If you are reading this blog it is probably a safe assumption that you are a fan of musical theatre. And who could blame you? Musicals are fun, entertaining and thrilling experiences for both the participants and the audience. But with school budgets stretched to their breaking point, and fears that American students are falling behind in STEM subjects (Science, Technology, Engineering and Math), educators are often told that there just aren’t enough resources to support theatre in the schools.
Fortunately, this marginalization of the arts has been met with strong resistance by those that understand that musical theatre (and arts in general) are not “just” fun; they also have very real and measurable educational benefits. Time and again, we see that students who participate in the arts have better results in their other classes as well. This observation has been a driving force for the movement to refocus on the arts in school, changing STEM to STEAM.
In this three-part series, Eleanore Speert takes a closer look at the benefits for students of musical theatre and the educators that are observing it firsthand. Eleanore Speert is the president of Speert Publishing, the Buyer for The Drama Book Shop and has been working exclusively in theater publishing for over thirty years.
Part 1: Musicals Boost Confidence
How often do we find ourselves telling others about the first musical we did in school? You know you do. We remember the lyrics of the songs we sang and we have great stories about the things we nailed on stage and the teachers we adored. We smile when we relate these stories and we always remember how good we felt, and how new that feeling may have been. It reminds us that so much of what we learn in a musical, as a student in school or in our community theater, triggers a new self-assurance and pride in what we can accomplish.
Positive change in how students relate to the world around them is one of the great benefits of participating in a musical production. Seeing students blossom after working on a musical is a well known experience to teachers in our school systems. In talking with teachers, I hear over and over how after weeks of rehearsal, study and performance, t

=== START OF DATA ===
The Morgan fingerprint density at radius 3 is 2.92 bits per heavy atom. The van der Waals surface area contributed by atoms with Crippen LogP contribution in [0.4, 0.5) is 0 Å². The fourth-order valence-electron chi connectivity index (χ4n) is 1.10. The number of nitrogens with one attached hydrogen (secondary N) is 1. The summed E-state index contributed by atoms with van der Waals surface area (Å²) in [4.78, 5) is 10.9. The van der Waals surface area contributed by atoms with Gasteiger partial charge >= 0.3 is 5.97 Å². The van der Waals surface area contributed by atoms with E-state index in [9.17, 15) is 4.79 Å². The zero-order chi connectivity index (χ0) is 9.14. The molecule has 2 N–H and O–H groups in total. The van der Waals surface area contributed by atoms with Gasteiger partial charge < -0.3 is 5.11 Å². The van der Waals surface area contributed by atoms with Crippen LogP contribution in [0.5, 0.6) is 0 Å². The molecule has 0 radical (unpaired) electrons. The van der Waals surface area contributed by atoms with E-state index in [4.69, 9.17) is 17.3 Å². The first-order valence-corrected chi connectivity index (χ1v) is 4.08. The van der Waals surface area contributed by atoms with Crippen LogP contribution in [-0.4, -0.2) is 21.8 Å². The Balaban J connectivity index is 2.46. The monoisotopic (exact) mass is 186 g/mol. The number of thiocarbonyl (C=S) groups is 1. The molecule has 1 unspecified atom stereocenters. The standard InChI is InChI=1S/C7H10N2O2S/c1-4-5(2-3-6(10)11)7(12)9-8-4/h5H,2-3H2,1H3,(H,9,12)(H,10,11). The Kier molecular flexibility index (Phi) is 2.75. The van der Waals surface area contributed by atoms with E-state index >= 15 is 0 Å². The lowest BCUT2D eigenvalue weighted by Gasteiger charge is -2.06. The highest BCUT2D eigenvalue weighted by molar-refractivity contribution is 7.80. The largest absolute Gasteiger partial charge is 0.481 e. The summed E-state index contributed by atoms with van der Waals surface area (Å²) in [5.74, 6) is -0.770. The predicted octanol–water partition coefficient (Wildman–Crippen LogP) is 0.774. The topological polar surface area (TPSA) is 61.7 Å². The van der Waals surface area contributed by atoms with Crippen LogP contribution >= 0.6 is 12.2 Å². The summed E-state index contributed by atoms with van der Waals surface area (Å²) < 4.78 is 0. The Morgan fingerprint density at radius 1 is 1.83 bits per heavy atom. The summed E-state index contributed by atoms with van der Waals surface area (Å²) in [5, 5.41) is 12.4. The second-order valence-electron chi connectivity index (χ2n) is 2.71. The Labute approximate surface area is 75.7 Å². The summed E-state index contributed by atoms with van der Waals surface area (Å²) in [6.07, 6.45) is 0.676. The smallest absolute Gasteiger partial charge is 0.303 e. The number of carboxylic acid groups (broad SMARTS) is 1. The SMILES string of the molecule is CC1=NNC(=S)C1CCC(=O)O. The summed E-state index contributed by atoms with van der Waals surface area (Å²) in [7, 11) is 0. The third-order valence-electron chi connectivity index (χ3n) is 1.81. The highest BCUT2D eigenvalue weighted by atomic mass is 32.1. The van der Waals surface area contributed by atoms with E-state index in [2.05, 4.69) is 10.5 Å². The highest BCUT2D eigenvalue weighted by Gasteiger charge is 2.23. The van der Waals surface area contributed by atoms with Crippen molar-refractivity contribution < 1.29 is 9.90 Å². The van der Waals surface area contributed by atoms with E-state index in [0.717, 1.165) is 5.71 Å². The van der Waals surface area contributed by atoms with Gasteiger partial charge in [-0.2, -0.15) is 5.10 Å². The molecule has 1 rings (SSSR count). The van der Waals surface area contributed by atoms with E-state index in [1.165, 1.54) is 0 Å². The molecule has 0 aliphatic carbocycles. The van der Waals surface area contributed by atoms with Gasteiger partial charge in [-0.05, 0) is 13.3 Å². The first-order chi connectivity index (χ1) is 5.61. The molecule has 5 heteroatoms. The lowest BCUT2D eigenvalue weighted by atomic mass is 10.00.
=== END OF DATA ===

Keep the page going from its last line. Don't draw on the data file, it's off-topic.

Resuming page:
he greatest result of the experience is the confidence gained by their students.
One such teacher is Ann Steinhauser, a retired Therapeutic Teacher in the Amherst, Massachusetts, school system. She is also an actor with the Amherst Leisure Series Community Theater. She recounted how her students would blossom, gain confidence and find their natural curiosity after being in a musical production: “If a student doesn’t excel in any subject, and then works on the stage production of a show, they learn how to work within a shared experience and then realize they can go on to excel in something else – whatever that may be. It’s a sense of success and it broadens their world.” When the community theater produced Oliver!, the young people in the show saw how their individual work affected the whole of the production. This translated into greater self assurance that they could achieve more than they previously thought, and Ann saw a jump in leadership skills, confidence and poise.
Bob Frisch, the former Drama Instructor and Musical Theater Director at Frank Sinatra School of the Arts, used show business standards in each show in order to prepare his students for the profession. He brought in professional artisans, such as Broadway show apprentices in set design and costume, to work with his students. What became paramount to the students’ success was the discipline involved when professional standards were applied. Students responded to the idea that they must show up or they would not be included, that they must respect others working on the show with them or they would not be afforded the same respect. This stimulated a “…carrot and stick philosophy. If a student does well, it is an ego and confidence builder. If a student interferes with the process, a teacher may interfere and challenge them to do better – or they are out, really. They must have respect for each other.” The discipline of professional standards led to confidence that the students were worthy of the same respect they learned to give.
Bob says one of the best things about working with musical theater is the confidence it gives his students to take risks. He’s talking about the confidence they need to raise a hand in class, to choose topics for essays, and to know when to let others lead when it’s not your turn. His observation is that confidence gained by contributing to a production leads to more effective choices and to better collaboration and social skills.
Individual contribution, and the shared experience of working on a musical, builds confidence in all who participate. Yet confidence building is only one of the positive factors gained from the experience. In later blogs, I’ll look at how musicals enhance learning and how they help build a sense of community.
Follow Tams-Witmark on Facebook or Twitter for upcoming posts from Eleanore Speert on the Benefits of Musical Theatre. The next installment will look at how musicals help build and strengthen local communities.